Too much Hindu bashing seems to have diminished the utility of this book. Hansen is also critical of the Armed Forces (Special Powers) Act as well as the Terrorist and Disruptive Activities (Prevention) Act (TADA). It would have been wise if the writer had tried to understand the helplessness of the 25 lakh Kashmiri Pundits who are staying as refugees in their own country, having been driven away from Kashmir by the militants working overtime to cleanse the land of Indian kafirs.

What has happened in India is that the national narrative has been hijacked by the Left-extremists and Marxists, who often lambast the majority community in the country. Had they listened to the speech by former Defence Minister AK Antony at the Kerala Press Academy in Kochi, these intellectuals would have thought twice before writing this treatise. “The minority communities in India, especially the Christians  and Muslims, owe it to the magnanimity of the Hindus who showed great understanding and cooperation in accepting them to this Hindu land. As a token of reservation, it is our duty and responsibility to ensure the safety and happiness of the majority community,” Antony said while delivering the Mathai Manjooran Memorial Speech. 

It was in February this year that Islamic extremists chopped off the hand and leg of Ramalingam, a Dalit youth in Thanjavur district of Tamil Nadu, for questioning the massive proselytisation drive in his village by Islamic preachers. He died on the spot. Similarly, TD Joseph, a Malayalam professor in Muvattupuzha, Kerala, had his hand chopped off by Islamic terrorists on charges of blasphemy. The authors should not feel upset over these comments about their vast research and study about Modi and Hinduism. What has happened is that Hindus have started reacting to such “research articles”, which are made as part of the ‘Breaking India mission’.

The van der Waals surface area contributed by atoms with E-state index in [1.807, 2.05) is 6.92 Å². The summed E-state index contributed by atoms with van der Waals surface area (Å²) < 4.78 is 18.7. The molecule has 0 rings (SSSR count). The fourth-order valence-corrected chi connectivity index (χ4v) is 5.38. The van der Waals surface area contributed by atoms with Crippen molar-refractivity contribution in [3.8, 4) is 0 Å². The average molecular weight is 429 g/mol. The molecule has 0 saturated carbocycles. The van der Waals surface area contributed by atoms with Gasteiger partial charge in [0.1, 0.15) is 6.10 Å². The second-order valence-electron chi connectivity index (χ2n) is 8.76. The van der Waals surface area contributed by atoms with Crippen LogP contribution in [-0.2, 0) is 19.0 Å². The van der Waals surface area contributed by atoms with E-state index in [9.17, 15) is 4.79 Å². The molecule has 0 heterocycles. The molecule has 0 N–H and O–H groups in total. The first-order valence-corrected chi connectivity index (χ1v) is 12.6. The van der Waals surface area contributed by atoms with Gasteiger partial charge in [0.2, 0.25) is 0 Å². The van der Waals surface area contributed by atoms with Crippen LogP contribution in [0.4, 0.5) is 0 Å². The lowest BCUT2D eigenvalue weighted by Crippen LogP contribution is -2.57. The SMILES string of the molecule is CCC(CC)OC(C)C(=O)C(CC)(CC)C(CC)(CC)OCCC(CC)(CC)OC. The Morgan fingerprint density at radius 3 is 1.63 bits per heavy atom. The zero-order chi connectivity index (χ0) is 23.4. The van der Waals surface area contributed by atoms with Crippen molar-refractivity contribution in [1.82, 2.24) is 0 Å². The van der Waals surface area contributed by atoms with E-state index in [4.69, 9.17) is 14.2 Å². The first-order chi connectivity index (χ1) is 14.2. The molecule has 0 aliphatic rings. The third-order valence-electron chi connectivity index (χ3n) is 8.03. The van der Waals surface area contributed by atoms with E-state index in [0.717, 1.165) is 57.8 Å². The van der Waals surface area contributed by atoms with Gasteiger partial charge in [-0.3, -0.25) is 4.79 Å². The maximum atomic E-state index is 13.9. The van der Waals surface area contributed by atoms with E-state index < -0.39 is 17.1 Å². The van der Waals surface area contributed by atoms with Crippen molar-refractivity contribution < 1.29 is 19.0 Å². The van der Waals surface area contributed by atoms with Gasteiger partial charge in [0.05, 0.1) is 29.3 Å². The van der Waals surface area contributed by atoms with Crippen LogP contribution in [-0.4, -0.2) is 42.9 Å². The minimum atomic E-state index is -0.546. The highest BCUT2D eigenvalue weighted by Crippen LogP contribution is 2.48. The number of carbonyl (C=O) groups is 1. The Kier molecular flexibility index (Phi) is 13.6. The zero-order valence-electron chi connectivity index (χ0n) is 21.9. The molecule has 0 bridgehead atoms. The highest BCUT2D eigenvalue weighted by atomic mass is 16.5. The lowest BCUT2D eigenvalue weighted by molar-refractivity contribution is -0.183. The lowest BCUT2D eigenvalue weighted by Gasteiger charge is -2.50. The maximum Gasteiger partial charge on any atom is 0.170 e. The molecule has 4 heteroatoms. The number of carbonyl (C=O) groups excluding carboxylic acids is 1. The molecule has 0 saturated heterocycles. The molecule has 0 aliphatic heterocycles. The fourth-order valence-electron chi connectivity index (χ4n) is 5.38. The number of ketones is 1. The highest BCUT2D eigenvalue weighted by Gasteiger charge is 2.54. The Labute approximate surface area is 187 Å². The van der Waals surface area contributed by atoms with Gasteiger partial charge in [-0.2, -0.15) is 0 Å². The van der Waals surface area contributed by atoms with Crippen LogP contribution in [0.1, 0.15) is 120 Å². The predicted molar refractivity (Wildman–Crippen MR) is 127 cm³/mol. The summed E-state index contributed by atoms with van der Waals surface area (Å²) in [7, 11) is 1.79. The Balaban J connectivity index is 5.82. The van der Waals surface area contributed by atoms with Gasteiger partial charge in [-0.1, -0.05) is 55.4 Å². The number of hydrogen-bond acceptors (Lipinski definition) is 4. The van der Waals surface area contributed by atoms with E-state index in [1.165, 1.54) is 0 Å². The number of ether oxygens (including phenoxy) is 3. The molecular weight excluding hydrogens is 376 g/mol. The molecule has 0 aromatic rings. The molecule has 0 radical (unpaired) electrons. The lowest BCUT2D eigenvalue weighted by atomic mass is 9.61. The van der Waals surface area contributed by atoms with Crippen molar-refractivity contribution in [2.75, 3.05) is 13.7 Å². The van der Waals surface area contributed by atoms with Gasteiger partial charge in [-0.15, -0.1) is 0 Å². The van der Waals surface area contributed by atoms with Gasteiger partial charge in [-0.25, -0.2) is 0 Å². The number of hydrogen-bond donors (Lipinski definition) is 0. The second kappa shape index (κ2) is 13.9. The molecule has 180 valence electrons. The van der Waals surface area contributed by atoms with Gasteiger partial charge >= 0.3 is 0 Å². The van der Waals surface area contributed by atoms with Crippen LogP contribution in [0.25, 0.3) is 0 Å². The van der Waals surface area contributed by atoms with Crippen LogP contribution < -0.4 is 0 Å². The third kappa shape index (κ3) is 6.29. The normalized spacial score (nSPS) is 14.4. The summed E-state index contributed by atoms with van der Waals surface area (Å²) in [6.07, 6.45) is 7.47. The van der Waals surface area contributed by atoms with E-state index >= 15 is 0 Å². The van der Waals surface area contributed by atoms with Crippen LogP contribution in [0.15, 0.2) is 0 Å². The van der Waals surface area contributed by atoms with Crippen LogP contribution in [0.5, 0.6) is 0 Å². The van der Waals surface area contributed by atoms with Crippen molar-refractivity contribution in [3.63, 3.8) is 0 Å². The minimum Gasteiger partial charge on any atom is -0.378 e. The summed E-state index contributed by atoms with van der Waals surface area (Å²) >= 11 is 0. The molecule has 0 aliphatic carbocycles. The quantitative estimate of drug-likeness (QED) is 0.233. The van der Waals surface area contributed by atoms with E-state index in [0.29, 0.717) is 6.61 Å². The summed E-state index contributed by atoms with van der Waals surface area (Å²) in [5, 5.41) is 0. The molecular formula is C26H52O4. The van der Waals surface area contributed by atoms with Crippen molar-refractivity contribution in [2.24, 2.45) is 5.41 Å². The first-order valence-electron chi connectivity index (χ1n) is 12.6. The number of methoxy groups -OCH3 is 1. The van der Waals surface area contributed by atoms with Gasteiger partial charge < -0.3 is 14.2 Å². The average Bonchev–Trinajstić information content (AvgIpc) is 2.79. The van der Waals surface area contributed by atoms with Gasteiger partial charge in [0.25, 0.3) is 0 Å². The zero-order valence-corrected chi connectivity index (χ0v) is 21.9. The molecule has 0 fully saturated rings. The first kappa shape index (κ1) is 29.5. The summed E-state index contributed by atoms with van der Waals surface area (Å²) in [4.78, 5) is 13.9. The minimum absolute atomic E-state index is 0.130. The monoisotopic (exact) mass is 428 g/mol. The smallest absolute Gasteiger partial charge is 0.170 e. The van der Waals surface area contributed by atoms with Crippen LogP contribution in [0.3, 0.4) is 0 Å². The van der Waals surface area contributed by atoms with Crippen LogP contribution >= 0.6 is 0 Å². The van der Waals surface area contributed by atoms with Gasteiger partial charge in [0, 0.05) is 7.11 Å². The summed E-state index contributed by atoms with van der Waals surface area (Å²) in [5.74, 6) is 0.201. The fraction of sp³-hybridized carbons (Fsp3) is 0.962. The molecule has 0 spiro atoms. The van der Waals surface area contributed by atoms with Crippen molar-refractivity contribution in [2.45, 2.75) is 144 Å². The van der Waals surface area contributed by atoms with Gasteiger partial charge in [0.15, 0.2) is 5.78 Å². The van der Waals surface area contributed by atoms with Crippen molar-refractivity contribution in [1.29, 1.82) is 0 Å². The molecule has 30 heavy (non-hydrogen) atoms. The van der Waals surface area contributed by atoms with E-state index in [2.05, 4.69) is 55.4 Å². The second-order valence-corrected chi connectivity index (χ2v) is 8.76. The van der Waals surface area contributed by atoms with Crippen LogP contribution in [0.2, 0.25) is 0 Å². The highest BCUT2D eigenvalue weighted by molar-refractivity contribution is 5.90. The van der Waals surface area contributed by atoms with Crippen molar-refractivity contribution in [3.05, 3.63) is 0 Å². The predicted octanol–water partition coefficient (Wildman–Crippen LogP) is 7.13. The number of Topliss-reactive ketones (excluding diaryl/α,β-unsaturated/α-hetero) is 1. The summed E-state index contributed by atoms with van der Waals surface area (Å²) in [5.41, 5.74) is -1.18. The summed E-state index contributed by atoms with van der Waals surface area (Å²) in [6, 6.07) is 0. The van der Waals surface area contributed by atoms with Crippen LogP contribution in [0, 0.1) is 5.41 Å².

Hansen questions the legal action initiated against a Muslim corporator in Aurangabad for not singing Vande Mataram, the National Song. Sir, can you imagine what would have happened to the corporator had he shown the same disrespect to the National Song of Saudi Arabia or for that matter any West or East Asian country? Nationalism is not such a bad word, Sir. Majoritarian State is an ideal selection for the reference section of our academic libraries as a guidance material for young scholars on suppressio veri, suggestio falsi — ‘the suppression of truth is the suggestion of falsehood’.

The views expressed are the reviewer’s own